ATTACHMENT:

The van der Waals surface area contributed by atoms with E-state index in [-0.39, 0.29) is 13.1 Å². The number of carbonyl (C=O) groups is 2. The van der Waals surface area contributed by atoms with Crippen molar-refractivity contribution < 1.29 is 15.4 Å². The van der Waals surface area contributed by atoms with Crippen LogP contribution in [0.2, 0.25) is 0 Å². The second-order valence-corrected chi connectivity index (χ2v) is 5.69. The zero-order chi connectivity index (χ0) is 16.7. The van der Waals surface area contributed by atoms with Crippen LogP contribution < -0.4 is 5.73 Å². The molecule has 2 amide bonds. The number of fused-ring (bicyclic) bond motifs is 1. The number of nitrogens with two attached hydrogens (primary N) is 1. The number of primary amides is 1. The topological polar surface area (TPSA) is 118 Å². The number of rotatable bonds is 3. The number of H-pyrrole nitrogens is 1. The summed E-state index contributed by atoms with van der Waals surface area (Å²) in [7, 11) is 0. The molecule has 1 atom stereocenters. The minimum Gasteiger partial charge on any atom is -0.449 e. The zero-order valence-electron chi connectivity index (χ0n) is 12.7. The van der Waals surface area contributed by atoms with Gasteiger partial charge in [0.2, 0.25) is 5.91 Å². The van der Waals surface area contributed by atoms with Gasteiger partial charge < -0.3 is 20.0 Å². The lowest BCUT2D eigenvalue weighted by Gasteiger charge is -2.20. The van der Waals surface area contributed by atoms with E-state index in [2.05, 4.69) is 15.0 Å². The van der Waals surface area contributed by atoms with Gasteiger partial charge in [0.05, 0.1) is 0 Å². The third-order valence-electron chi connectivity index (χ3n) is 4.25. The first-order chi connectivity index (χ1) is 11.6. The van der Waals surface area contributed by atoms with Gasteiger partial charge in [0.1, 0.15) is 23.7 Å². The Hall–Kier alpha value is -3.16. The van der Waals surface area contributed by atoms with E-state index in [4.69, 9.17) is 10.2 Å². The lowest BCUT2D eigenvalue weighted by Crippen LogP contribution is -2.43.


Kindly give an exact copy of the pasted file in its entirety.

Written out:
The van der Waals surface area contributed by atoms with E-state index in [-0.39, 0.29) is 13.1 Å². The number of carbonyl (C=O) groups is 2. The van der Waals surface area contributed by atoms with Crippen molar-refractivity contribution < 1.29 is 15.4 Å². The van der Waals surface area contributed by atoms with Crippen LogP contribution in [0.2, 0.25) is 0 Å². The second-order valence-corrected chi connectivity index (χ2v) is 5.69. The zero-order chi connectivity index (χ0) is 16.7. The van der Waals surface area contributed by atoms with Crippen LogP contribution < -0.4 is 5.73 Å². The molecule has 2 amide bonds. The number of fused-ring (bicyclic) bond motifs is 1. The number of nitrogens with two attached hydrogens (primary N) is 1. The number of primary amides is 1. The topological polar surface area (TPSA) is 118 Å². The number of rotatable bonds is 3. The number of H-pyrrole nitrogens is 1. The summed E-state index contributed by atoms with van der Waals surface area (Å²) in [7, 11) is 0. The molecule has 1 atom stereocenters. The minimum Gasteiger partial charge on any atom is -0.449 e. The zero-order valence-electron chi connectivity index (χ0n) is 12.7. The van der Waals surface area contributed by atoms with Gasteiger partial charge in [0.2, 0.25) is 5.91 Å². The van der Waals surface area contributed by atoms with Gasteiger partial charge < -0.3 is 20.0 Å². The lowest BCUT2D eigenvalue weighted by Gasteiger charge is -2.20. The van der Waals surface area contributed by atoms with E-state index in [2.05, 4.69) is 15.0 Å². The van der Waals surface area contributed by atoms with Gasteiger partial charge in [0.05, 0.1) is 0 Å². The third-order valence-electron chi connectivity index (χ3n) is 4.25. The first-order chi connectivity index (χ1) is 11.6. The van der Waals surface area contributed by atoms with Gasteiger partial charge in [0.1, 0.15) is 23.7 Å². The Hall–Kier alpha value is -3.16. The van der Waals surface area contributed by atoms with E-state index in [4.69, 9.17) is 10.2 Å². The lowest BCUT2D eigenvalue weighted by Crippen LogP contribution is -2.43.